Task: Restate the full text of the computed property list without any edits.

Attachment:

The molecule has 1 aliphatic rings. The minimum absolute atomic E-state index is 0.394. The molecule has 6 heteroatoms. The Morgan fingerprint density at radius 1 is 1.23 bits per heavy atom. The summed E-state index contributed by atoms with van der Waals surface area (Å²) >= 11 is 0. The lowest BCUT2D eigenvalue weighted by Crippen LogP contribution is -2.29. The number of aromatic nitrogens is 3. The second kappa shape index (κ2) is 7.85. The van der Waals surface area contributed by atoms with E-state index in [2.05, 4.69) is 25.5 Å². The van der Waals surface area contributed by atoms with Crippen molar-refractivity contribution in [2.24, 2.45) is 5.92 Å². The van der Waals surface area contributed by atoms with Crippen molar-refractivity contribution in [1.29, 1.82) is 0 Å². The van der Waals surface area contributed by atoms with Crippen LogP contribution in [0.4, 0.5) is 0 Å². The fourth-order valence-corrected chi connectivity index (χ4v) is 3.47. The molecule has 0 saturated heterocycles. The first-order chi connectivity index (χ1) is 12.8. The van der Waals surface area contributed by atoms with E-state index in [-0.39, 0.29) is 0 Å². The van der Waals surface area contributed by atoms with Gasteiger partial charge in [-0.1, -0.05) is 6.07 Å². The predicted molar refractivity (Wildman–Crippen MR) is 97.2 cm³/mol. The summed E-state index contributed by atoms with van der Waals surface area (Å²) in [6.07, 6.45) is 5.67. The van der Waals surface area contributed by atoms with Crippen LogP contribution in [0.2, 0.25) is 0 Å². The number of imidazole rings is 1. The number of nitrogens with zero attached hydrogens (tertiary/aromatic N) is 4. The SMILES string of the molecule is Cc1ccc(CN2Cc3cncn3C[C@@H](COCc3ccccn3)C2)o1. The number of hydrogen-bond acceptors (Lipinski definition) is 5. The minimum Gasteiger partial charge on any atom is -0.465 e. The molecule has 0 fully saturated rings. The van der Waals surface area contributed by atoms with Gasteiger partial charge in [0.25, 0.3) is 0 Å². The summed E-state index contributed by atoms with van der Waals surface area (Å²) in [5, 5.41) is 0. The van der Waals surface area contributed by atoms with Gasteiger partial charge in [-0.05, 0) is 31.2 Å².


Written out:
The molecule has 1 aliphatic rings. The minimum absolute atomic E-state index is 0.394. The molecule has 6 heteroatoms. The Morgan fingerprint density at radius 1 is 1.23 bits per heavy atom. The summed E-state index contributed by atoms with van der Waals surface area (Å²) >= 11 is 0. The lowest BCUT2D eigenvalue weighted by Crippen LogP contribution is -2.29. The number of aromatic nitrogens is 3. The second kappa shape index (κ2) is 7.85. The van der Waals surface area contributed by atoms with E-state index in [2.05, 4.69) is 25.5 Å². The van der Waals surface area contributed by atoms with Crippen molar-refractivity contribution in [2.24, 2.45) is 5.92 Å². The van der Waals surface area contributed by atoms with Crippen molar-refractivity contribution in [1.29, 1.82) is 0 Å². The van der Waals surface area contributed by atoms with Crippen LogP contribution in [0.4, 0.5) is 0 Å². The fourth-order valence-corrected chi connectivity index (χ4v) is 3.47. The molecule has 0 saturated heterocycles. The first-order chi connectivity index (χ1) is 12.8. The van der Waals surface area contributed by atoms with E-state index in [-0.39, 0.29) is 0 Å². The van der Waals surface area contributed by atoms with Gasteiger partial charge in [-0.1, -0.05) is 6.07 Å². The predicted molar refractivity (Wildman–Crippen MR) is 97.2 cm³/mol. The summed E-state index contributed by atoms with van der Waals surface area (Å²) in [6.07, 6.45) is 5.67. The van der Waals surface area contributed by atoms with Crippen LogP contribution in [0.2, 0.25) is 0 Å². The number of imidazole rings is 1. The number of nitrogens with zero attached hydrogens (tertiary/aromatic N) is 4. The SMILES string of the molecule is Cc1ccc(CN2Cc3cncn3C[C@@H](COCc3ccccn3)C2)o1. The number of hydrogen-bond acceptors (Lipinski definition) is 5. The minimum Gasteiger partial charge on any atom is -0.465 e. The molecule has 0 fully saturated rings. The van der Waals surface area contributed by atoms with Gasteiger partial charge in [0.25, 0.3) is 0 Å². The summed E-state index contributed by atoms with van der Waals surface area (Å²) in [5, 5.41) is 0. The van der Waals surface area contributed by atoms with Gasteiger partial charge in [-0.05, 0) is 31.2 Å².